This blog should be sponsored by Kleenex today (I’m here Kleenex-show me the money). I promise it won’t be a sad post, heck, I’m the Princess of Positive. But, I am one week one day post-hysterectomy now. My hormones are all over the graph! UGH!!!!! So here I am lying my butt on the couch all day, sleeping on and off and watching mindless television. I keep watching those Kleenex commercials, you know, the one when the guy has a couch in the middle of the road (reminds me of the Free Hugs campaign). Well today, the Princess of Positive, who maybe cries once a year, cried for no apparent reason while watching the dang heart-tugging Kleenex commercials.
Being the web junkie, I surfed and found the Kleenex web page. They have bios of those that sat on the couch on the website. How bout this, the first gal highlighted is from New Orleans? Gotta love teh internets! I introduce you to the bio of Gina Berneal from New Orleans.
Tell us a little about yourself.
I was born and raised in New Orleans, and I wouldn’t live in any other place. I produce plays, [Gina founded a theatrical company called Souls on Stage or SOS when she was 12 years old and her first play titled “St. Ides” was shown on Bravo] participate in live slam poetry competitions and was once ranked the best bartender in the city by Swizzle magazine. I’m the only girl with three brothers â€“ I helped send my little brother to West Point and he returned to New Orleans and founded an organization called I.D.E.A. which supports the city through programs such as providing school supplies and mentoring for kids. I’m somewhat of an activist for anyone who is an underdog or who is suffering.
My mother is still alive and she married my wonderful stepfather after my biological father died. I’m a tomboy and I love music. I’m a “for the people” person and my driving force is empathy.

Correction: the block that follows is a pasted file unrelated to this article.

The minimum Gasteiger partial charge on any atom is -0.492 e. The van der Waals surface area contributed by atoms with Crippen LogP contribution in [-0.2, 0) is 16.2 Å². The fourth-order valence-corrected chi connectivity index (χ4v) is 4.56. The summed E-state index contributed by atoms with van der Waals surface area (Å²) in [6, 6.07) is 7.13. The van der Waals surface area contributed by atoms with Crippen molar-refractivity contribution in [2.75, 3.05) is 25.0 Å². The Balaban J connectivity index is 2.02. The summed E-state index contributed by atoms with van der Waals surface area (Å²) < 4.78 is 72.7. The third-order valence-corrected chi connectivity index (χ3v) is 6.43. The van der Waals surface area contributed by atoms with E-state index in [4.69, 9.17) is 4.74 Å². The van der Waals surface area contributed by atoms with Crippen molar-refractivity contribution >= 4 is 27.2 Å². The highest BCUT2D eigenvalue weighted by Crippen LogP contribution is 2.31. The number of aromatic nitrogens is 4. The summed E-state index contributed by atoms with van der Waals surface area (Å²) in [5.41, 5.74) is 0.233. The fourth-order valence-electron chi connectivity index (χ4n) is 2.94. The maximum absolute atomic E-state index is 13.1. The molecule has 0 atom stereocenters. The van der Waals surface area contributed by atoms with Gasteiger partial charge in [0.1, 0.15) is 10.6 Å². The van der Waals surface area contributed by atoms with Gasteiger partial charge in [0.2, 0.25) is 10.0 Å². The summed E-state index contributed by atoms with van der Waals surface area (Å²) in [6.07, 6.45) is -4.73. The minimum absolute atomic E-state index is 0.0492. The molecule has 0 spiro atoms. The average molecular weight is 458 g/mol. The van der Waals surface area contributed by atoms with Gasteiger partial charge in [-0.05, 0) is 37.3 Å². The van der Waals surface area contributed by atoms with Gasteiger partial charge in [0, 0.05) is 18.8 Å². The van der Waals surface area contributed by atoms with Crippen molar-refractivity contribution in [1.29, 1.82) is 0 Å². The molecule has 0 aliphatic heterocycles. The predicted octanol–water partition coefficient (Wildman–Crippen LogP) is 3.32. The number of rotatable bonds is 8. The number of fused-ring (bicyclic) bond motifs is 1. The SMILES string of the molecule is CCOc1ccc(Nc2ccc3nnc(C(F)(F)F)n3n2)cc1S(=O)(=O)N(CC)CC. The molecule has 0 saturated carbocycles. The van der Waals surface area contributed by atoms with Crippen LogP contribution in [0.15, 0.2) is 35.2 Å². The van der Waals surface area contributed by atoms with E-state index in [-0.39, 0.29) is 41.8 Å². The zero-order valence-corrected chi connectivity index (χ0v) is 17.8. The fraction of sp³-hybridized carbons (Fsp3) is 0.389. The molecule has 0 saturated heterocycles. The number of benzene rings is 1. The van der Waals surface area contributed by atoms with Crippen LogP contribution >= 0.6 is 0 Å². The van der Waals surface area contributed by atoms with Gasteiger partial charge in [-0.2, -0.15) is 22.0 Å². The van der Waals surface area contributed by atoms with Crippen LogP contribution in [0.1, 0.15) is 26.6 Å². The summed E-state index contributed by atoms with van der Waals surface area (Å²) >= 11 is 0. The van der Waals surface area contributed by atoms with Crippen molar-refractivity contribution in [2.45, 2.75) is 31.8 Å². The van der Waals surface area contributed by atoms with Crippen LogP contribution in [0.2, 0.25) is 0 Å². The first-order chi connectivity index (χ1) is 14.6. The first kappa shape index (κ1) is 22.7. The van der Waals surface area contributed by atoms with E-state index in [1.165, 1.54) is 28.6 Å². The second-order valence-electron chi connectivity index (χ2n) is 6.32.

What did you “let out” while on the couch?
My grandfather came from a family of people who communicate. He did a documentary, and lots of people knew him from that. He was a special man and even though he suffered from Alzheimer’s in his late 80’s to mid 90’s, he always remembered me. He was a strong man and he was evacuated to the VA hospital during
hurricane Katrina. My grandmother was with him but he died because he needed to be fed through a tube and wasn’t for six or seven days.
New Orleans is still devastated. It really is called the “Big Easy” for a reason so even the rebuilding is slow. But you can’t explain the mass suffering of people in New Orleans. Everyone knows everyone. Families are so rooted here. I wanted to get across the extent of the suffering.
I lost my house three months after remodeling what had been my grandmother’s house and in which I always wanted to live. I lost about 250 poems â€“ I lost
my life’s work. I lost 30 people from the east, from the 7th Ward. There is a school that several people were evacuated to â€“ everyone who sheltered there died. Entire families are born, live and marry within your Ward. So people evacuated, scattered or died with their families, and we don’t yet know the full extent of loss.
What has been the reaction to the commercial?
Since the commercial came out people have contacted me and told me all the steps they took to try to find me. My mother’s house was 2 blocks from the levee so many people thought I was dead. I had evacuated before the storm because my mother begged me to.
What was it like to let it out in such a unique situation and why do you think you felt safe to share in such a public situation?
I felt free especially because it was by the river. I realized I was waiting for the opportunity but I didn’t know how â€“ I put out the intention in the atmosphere. All I wanted to do from the beginning was to let it out but I didn’t know how.
If you want to get the Kleenex out with me (couldn’t pinpoint the ad Gina was in)
I leave you with a funny one